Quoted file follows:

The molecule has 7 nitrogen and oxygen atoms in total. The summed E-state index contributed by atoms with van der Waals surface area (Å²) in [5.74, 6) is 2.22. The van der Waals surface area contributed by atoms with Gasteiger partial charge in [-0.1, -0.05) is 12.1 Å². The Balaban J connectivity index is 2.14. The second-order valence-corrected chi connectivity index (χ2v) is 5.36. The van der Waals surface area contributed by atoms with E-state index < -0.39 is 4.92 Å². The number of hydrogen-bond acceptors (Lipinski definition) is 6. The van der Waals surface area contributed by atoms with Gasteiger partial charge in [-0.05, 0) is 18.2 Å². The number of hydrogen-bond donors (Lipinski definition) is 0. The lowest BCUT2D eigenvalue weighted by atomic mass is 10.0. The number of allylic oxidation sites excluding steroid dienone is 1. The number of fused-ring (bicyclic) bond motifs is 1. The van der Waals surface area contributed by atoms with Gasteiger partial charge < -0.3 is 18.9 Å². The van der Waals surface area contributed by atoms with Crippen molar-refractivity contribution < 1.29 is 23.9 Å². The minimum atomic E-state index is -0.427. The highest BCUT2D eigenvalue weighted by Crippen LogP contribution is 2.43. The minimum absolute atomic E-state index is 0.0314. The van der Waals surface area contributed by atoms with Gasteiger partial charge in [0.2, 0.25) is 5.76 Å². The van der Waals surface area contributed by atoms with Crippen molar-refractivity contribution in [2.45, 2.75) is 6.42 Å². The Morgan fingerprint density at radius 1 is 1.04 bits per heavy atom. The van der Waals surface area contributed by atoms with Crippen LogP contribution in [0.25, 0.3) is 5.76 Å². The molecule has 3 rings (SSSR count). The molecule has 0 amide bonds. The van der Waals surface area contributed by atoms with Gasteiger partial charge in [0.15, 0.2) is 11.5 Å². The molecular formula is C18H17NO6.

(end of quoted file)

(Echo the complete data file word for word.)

The molecule has 7 nitrogen and oxygen atoms in total. The summed E-state index contributed by atoms with van der Waals surface area (Å²) in [5.74, 6) is 2.22. The van der Waals surface area contributed by atoms with Gasteiger partial charge in [-0.1, -0.05) is 12.1 Å². The Balaban J connectivity index is 2.14. The second-order valence-corrected chi connectivity index (χ2v) is 5.36. The van der Waals surface area contributed by atoms with E-state index < -0.39 is 4.92 Å². The number of hydrogen-bond acceptors (Lipinski definition) is 6. The van der Waals surface area contributed by atoms with Gasteiger partial charge in [-0.05, 0) is 18.2 Å². The number of hydrogen-bond donors (Lipinski definition) is 0. The lowest BCUT2D eigenvalue weighted by atomic mass is 10.0. The number of allylic oxidation sites excluding steroid dienone is 1. The number of fused-ring (bicyclic) bond motifs is 1. The van der Waals surface area contributed by atoms with Gasteiger partial charge < -0.3 is 18.9 Å². The van der Waals surface area contributed by atoms with Crippen molar-refractivity contribution < 1.29 is 23.9 Å². The minimum atomic E-state index is -0.427. The highest BCUT2D eigenvalue weighted by Crippen LogP contribution is 2.43. The minimum absolute atomic E-state index is 0.0314. The van der Waals surface area contributed by atoms with Gasteiger partial charge in [0.2, 0.25) is 5.76 Å². The van der Waals surface area contributed by atoms with Crippen molar-refractivity contribution in [2.45, 2.75) is 6.42 Å². The Morgan fingerprint density at radius 1 is 1.04 bits per heavy atom. The van der Waals surface area contributed by atoms with Crippen LogP contribution in [0.25, 0.3) is 5.76 Å². The molecule has 3 rings (SSSR count). The molecule has 0 amide bonds. The van der Waals surface area contributed by atoms with Gasteiger partial charge in [0.15, 0.2) is 11.5 Å². The molecular formula is C18H17NO6.